In today’s world, we are offered a constantly expanding number of technologies to integrate into our lives. We now utilise a range of interconnected technologies at work, at home and at leisure. The realm of sport is no exception, where new technologies or enhancements are available to athletes, coaches, scientists, umpires, governing bodies and broadcasters. However, this book argues that in a world where time has become a precious commodity and numerous options are always on offer, functionality is no longer enough to drive their usage within elite sports training, competition and broadcasting. Consistent with an actor-network theory approach as developed by Bruno Latour, John Law, Michele Callon and Annemarie Mol, the book shows how those involved in sport must grapple with a unique set of understandings and connections in order to determine the best combination of technologies and other factors to serve their particular purpose. This book uses a case study approach to demonstrate how there are multiple explanations and factors at play in the use of technology that cannot be reduced to singular explanations like performance enhancement or commercialisation. Specific cases examined include doping, swimsuits, GPS units, Hawk-Eye and kayaks, along with broader areas such as the use of sports scientists in training and the integration of new enhancements in broadcasting. In all cases, the book demonstrates how multiple actors can affect the use or non-use of technology.

The effects of gender, households and ethnicity

) the position workers occupy within the family and how this can affect their transition to adulthood. Despite the insights this approach has provided to understanding female labour force participation, this kind of analysis has not been applied to youth labour markets. Conventionally, analysis of youth labour markets has given more attention to skill production systems and VET or to the type of labour Social reproduction of youth labour market inequalities 253 market transitions young people can make on entering employment. More conservative-leaning approaches

in Making work more equal
Acceptance, critique and the bigger picture

the discourses available to the participants which help them interpret their experiences and make life choices. It goes on to discuss the connections between individual choices and the ways that economic values affect society, and asserts that the public and private spheres cannot be considered in isolation from each other. 155 eih ch-9.P65 155 26/3/03, 15:16 156 Ryan The research themes Both research projects gathered data concerning work, money and related themes in contemporary life, by means of focus-group discussions and individual and pair interviews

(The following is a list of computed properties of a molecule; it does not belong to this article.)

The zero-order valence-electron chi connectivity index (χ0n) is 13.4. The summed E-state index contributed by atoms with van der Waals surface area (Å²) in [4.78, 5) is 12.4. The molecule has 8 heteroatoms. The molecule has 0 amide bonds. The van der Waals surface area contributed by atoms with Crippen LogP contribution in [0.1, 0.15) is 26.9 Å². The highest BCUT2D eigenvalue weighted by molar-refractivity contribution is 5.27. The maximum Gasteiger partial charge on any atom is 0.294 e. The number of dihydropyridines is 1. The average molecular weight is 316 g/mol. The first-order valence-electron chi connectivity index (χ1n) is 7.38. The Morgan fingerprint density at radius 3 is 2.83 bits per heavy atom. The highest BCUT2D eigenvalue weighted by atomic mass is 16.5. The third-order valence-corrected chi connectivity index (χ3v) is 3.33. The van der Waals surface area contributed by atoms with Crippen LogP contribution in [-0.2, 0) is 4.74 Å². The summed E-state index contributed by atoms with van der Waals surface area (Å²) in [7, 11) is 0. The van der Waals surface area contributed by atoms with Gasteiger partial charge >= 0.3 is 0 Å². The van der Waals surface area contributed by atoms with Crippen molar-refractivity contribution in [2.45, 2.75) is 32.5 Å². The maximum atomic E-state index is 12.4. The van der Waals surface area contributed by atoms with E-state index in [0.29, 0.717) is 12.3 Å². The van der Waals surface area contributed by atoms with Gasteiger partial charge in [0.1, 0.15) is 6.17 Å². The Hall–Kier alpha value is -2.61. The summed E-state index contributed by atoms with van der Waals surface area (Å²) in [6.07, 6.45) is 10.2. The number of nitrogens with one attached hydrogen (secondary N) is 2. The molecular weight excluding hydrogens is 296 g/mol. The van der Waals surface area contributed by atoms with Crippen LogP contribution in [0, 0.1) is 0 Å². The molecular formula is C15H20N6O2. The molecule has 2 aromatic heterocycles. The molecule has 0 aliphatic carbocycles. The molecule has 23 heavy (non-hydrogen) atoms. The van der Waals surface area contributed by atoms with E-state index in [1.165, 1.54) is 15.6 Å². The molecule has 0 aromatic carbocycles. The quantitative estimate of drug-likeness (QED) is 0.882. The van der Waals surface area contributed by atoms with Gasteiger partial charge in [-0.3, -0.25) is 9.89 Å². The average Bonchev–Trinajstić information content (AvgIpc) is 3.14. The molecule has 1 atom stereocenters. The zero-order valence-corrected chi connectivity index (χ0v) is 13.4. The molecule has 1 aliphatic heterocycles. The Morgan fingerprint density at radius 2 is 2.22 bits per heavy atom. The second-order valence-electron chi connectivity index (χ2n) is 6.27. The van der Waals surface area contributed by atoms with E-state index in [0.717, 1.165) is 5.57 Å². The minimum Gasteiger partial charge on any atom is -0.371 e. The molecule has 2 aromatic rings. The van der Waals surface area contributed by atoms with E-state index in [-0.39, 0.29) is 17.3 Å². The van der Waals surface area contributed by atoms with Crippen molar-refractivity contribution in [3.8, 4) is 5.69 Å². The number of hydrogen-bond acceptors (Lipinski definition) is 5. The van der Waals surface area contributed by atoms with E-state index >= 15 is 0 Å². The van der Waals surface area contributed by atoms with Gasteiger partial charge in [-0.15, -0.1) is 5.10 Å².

in The end of Irish history?

available to referees. This chapter considers the actor-networks of various sports that have enrolled technological devices for assisting with umpiring or judging. The cases of cricket, tennis and artistic gymnastics are drawn upon to examine how the actor-network of each sport is affected by the new technology. Each sport is followed beyond the point at which the governing body introduces the new technology, to look at how the new assemblage affects other, often unexpected, parts of the actor-network. The

in Sport and technology
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Passion and politics

persistent themes of personal and family psychodynamics. Political socialisation into the extreme right within the family is identified in some cases but is 226 Loud and proud: passion and politics in the EDL absent in others while friends and acquaintances rarely ‘recruit’ participants into the movement. Activism, rather, appears to be a site of the formation of new affective bonds of ‘family’, ‘friendship’, ‘loyalty’. Ideological dimensions of activism The EDL claims to be a single-issue movement protesting against ‘radical Islam’ and disrespect for British troops

in Loud and proud
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explanations are not valid, and indeed I use cases where these explanations come into play. But this book argues that these explanations do not encapsulate the myriad of processes that contribute to the use of technology in sport. Instead, I argue that in order to understand which technologies become enrolled in sport, we must examine the processes of enrolment, and seek out the various actors that affect the enrolling or non-enrolling, and acknowledge that there are multiple issues and decisions at play. This involves

in Sport and technology